And of course there’s dating. Anyone interested in some online dating can go to Bangalor Dating, Flirt and Dating, Speed Dating, Colloc Dating, and the Dating Café, among many others.

But sex? No. Zilch. Nada. None.

Well, aside from the Adult Only Sex room.

And then there’s Sex on the Beach.

Also the Sex Room. And the Porn Place. And Sexy and Hot Girl. German Gay Boys. Bears. Club Pride. BDSM for gays.

In all, one day after its official opening, there are 38 rooms for general sex, five for BDSM, and 91 for gays.

Of course, there’s no way to strip your avatar naked, and while you may be able to drop kick another avatar, there are no actions directly relating to sex. But if parents are hoping for a place completely devoid of any sexual content, they’d be better off sending their kids to one of Disney’s virtual worlds (although I’m sure I’m not alone in thinking Tinkerbell is kind of hot).

None of this means that Lively isn’t a good idea; merely that it’s no “Second Life-killer,” as the Insider claimed.

Lively is primarily another in a long line of 3D chat worlds, like IMVU. Although there is no “outside” in Lively, some of the “room” templates look like they’re outside, such as the Winter Wonderland room. And being that it comes from Google, it’s easy, fairly intuitive, and requires far less computing power than fully-realized worlds like Second Life. On the other hand, despite its simplified graphics and limited range, the lag is often surprisingly bad and it can take a while for things to rez.

It also includes an excellent search feature, through which I discovered the Linden Room, created by Pathfinder Linden.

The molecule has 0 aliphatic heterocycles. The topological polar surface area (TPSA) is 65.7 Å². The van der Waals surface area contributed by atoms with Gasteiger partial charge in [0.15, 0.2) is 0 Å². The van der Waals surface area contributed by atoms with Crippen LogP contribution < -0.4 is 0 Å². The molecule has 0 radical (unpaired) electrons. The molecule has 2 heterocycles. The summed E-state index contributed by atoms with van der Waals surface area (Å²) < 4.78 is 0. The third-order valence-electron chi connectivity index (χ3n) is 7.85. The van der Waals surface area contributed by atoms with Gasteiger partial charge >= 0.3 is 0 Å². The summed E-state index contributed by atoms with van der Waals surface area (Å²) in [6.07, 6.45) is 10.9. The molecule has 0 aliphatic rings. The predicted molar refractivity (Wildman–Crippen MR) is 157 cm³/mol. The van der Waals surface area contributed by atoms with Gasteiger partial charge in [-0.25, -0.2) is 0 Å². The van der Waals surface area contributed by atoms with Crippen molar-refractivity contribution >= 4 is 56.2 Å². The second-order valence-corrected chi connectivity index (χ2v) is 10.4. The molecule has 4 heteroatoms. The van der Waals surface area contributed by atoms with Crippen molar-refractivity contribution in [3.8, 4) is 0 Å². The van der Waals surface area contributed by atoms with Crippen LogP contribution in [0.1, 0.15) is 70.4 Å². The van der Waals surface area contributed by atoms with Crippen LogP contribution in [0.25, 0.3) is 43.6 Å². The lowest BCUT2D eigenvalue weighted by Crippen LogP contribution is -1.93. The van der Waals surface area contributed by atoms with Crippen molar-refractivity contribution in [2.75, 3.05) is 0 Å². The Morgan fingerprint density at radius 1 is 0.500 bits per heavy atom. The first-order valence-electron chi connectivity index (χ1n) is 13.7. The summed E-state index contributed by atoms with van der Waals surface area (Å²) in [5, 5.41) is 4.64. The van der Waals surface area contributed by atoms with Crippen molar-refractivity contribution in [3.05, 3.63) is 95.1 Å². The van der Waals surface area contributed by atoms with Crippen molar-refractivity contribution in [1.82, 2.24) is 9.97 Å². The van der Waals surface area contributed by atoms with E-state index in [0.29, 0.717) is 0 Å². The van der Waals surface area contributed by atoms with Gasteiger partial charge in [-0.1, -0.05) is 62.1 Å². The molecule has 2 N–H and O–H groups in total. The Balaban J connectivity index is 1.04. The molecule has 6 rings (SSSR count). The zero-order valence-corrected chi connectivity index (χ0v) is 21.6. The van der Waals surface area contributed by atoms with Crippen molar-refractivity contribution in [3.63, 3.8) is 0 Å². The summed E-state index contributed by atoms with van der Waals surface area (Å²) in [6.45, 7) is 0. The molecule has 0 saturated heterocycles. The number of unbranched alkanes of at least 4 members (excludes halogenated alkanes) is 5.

Aside from its name, there seems little obvious connection to Linden Lab, and it certainly isn’t a recreation of their facilities — unless they’re located at the bottom of the sea surrounded by some dangerous-looking depth mines. (One visitor said, “It reminds me of Sea Quest,” a reasonable comparison.) But it’s still early days yet and we’ll have to see what Pathfinder does with it.

All in all, there’s nothing wrong with Lively. The publicity surrounding its launch, while apparently favorable, may actually do it more harm than good through the persistent comparison with Second Life. It’s not Second Life, and it’s not about to become Second Life in any foreseeable future. Yes, Google may use Lively as a stepping stone, but in the time it takes them to move ahead towards a truly immersive virtual world, Second Life will have also moved ahead (and with any luck, they’ll do so in a way that actually improves it).

I can’t see it lasting. Lively offers nothing for enterprise. There is no ability to share documents, or even to show a printed page in graphical form. It is nothing more, and nothing less, than a good place for young people to get together and chat.

And, of course, to have cybersex.

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Post Publication Note:

Call me prescient — or just someone with a bit of common sense. Lively closed shop in 2009.

Originally published in Ad Nauseam: Online, 2008